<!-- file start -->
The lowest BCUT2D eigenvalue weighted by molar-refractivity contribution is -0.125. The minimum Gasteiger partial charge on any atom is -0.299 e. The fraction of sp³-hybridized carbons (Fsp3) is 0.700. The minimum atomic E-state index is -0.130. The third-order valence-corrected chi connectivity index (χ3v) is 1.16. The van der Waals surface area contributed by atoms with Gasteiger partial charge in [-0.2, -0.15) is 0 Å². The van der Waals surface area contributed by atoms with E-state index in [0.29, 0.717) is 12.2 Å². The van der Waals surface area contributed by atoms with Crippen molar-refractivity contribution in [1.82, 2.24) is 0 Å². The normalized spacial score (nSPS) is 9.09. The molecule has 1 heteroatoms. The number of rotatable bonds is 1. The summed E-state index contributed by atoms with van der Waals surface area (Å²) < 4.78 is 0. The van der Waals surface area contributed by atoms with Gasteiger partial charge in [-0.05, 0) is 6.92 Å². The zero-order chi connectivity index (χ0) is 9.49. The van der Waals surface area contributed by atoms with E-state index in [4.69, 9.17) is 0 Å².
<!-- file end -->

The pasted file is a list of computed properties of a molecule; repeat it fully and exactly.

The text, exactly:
The lowest BCUT2D eigenvalue weighted by molar-refractivity contribution is -0.125. The minimum Gasteiger partial charge on any atom is -0.299 e. The fraction of sp³-hybridized carbons (Fsp3) is 0.700. The minimum atomic E-state index is -0.130. The third-order valence-corrected chi connectivity index (χ3v) is 1.16. The van der Waals surface area contributed by atoms with Gasteiger partial charge in [-0.2, -0.15) is 0 Å². The van der Waals surface area contributed by atoms with E-state index in [0.29, 0.717) is 12.2 Å². The van der Waals surface area contributed by atoms with Crippen molar-refractivity contribution in [1.82, 2.24) is 0 Å². The normalized spacial score (nSPS) is 9.09. The molecule has 1 heteroatoms. The number of rotatable bonds is 1. The summed E-state index contributed by atoms with van der Waals surface area (Å²) < 4.78 is 0. The van der Waals surface area contributed by atoms with Gasteiger partial charge in [-0.05, 0) is 6.92 Å². The zero-order chi connectivity index (χ0) is 9.49. The van der Waals surface area contributed by atoms with E-state index in [4.69, 9.17) is 0 Å².